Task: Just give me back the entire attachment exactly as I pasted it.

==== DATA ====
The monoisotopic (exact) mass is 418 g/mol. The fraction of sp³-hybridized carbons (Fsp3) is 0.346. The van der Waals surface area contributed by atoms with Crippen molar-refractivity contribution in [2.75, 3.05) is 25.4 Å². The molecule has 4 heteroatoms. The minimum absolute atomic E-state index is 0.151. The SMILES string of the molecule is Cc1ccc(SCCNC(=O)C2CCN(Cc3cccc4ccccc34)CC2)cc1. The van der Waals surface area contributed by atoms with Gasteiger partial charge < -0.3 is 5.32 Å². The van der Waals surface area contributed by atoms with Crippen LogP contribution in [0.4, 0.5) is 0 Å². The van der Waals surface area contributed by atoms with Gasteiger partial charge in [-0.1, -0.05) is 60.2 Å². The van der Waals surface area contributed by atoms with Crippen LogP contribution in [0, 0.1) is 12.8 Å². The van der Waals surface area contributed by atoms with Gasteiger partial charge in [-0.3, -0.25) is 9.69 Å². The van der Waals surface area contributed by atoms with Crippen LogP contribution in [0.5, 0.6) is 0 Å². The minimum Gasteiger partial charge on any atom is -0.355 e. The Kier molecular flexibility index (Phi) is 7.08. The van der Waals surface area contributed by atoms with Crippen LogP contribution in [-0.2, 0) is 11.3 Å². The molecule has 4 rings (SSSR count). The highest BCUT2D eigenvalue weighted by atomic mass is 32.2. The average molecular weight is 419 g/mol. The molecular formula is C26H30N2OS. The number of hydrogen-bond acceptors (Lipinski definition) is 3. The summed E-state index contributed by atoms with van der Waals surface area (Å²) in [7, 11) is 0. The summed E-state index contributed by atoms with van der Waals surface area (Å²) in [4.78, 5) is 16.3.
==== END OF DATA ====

The monoisotopic (exact) mass is 418 g/mol. The fraction of sp³-hybridized carbons (Fsp3) is 0.346. The van der Waals surface area contributed by atoms with Crippen molar-refractivity contribution in [2.75, 3.05) is 25.4 Å². The molecule has 4 heteroatoms. The minimum absolute atomic E-state index is 0.151. The SMILES string of the molecule is Cc1ccc(SCCNC(=O)C2CCN(Cc3cccc4ccccc34)CC2)cc1. The van der Waals surface area contributed by atoms with Gasteiger partial charge < -0.3 is 5.32 Å². The van der Waals surface area contributed by atoms with Crippen LogP contribution in [0.4, 0.5) is 0 Å². The van der Waals surface area contributed by atoms with Gasteiger partial charge in [-0.1, -0.05) is 60.2 Å². The van der Waals surface area contributed by atoms with Crippen LogP contribution in [0, 0.1) is 12.8 Å². The van der Waals surface area contributed by atoms with Gasteiger partial charge in [-0.3, -0.25) is 9.69 Å². The van der Waals surface area contributed by atoms with Crippen LogP contribution in [0.5, 0.6) is 0 Å². The minimum Gasteiger partial charge on any atom is -0.355 e. The Kier molecular flexibility index (Phi) is 7.08. The van der Waals surface area contributed by atoms with Crippen LogP contribution in [-0.2, 0) is 11.3 Å². The molecule has 4 rings (SSSR count). The highest BCUT2D eigenvalue weighted by atomic mass is 32.2. The average molecular weight is 419 g/mol. The molecular formula is C26H30N2OS. The number of hydrogen-bond acceptors (Lipinski definition) is 3. The summed E-state index contributed by atoms with van der Waals surface area (Å²) in [7, 11) is 0. The summed E-state index contributed by atoms with van der Waals surface area (Å²) in [4.78, 5) is 16.3.